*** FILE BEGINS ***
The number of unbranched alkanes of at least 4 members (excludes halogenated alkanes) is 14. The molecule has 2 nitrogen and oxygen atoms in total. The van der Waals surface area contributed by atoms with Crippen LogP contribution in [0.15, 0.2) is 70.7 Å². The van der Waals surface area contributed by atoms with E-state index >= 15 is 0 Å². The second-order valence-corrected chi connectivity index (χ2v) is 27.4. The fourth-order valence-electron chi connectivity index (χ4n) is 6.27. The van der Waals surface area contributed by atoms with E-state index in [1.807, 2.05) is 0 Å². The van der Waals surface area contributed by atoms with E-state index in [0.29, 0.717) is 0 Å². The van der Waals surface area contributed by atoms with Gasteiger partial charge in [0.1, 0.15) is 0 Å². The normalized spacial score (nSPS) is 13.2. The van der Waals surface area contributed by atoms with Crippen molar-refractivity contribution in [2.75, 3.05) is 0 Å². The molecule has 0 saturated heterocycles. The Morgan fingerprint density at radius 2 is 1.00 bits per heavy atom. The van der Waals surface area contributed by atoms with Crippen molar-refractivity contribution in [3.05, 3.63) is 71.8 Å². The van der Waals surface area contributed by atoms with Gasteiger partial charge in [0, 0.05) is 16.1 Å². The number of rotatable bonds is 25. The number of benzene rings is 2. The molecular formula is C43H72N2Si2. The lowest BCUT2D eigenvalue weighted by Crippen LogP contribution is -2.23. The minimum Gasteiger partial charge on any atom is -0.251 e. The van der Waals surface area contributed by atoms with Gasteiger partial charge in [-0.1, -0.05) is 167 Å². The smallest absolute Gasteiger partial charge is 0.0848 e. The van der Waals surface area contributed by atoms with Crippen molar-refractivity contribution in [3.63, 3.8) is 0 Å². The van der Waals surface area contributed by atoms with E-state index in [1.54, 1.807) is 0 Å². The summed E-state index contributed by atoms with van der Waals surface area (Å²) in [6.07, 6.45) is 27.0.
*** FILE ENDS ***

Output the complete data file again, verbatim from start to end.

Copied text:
The number of unbranched alkanes of at least 4 members (excludes halogenated alkanes) is 14. The molecule has 2 nitrogen and oxygen atoms in total. The van der Waals surface area contributed by atoms with Crippen LogP contribution in [0.15, 0.2) is 70.7 Å². The van der Waals surface area contributed by atoms with E-state index >= 15 is 0 Å². The second-order valence-corrected chi connectivity index (χ2v) is 27.4. The fourth-order valence-electron chi connectivity index (χ4n) is 6.27. The van der Waals surface area contributed by atoms with E-state index in [1.807, 2.05) is 0 Å². The van der Waals surface area contributed by atoms with E-state index in [0.29, 0.717) is 0 Å². The van der Waals surface area contributed by atoms with Gasteiger partial charge in [0.1, 0.15) is 0 Å². The normalized spacial score (nSPS) is 13.2. The van der Waals surface area contributed by atoms with Crippen molar-refractivity contribution in [2.75, 3.05) is 0 Å². The molecule has 0 saturated heterocycles. The Morgan fingerprint density at radius 2 is 1.00 bits per heavy atom. The van der Waals surface area contributed by atoms with Crippen molar-refractivity contribution in [3.05, 3.63) is 71.8 Å². The van der Waals surface area contributed by atoms with Gasteiger partial charge in [0, 0.05) is 16.1 Å². The number of rotatable bonds is 25. The number of benzene rings is 2. The molecular formula is C43H72N2Si2. The lowest BCUT2D eigenvalue weighted by Crippen LogP contribution is -2.23. The minimum Gasteiger partial charge on any atom is -0.251 e. The van der Waals surface area contributed by atoms with Gasteiger partial charge in [-0.1, -0.05) is 167 Å². The smallest absolute Gasteiger partial charge is 0.0848 e. The van der Waals surface area contributed by atoms with Crippen molar-refractivity contribution in [3.63, 3.8) is 0 Å². The van der Waals surface area contributed by atoms with E-state index in [1.54, 1.807) is 0 Å². The summed E-state index contributed by atoms with van der Waals surface area (Å²) in [6.07, 6.45) is 27.0.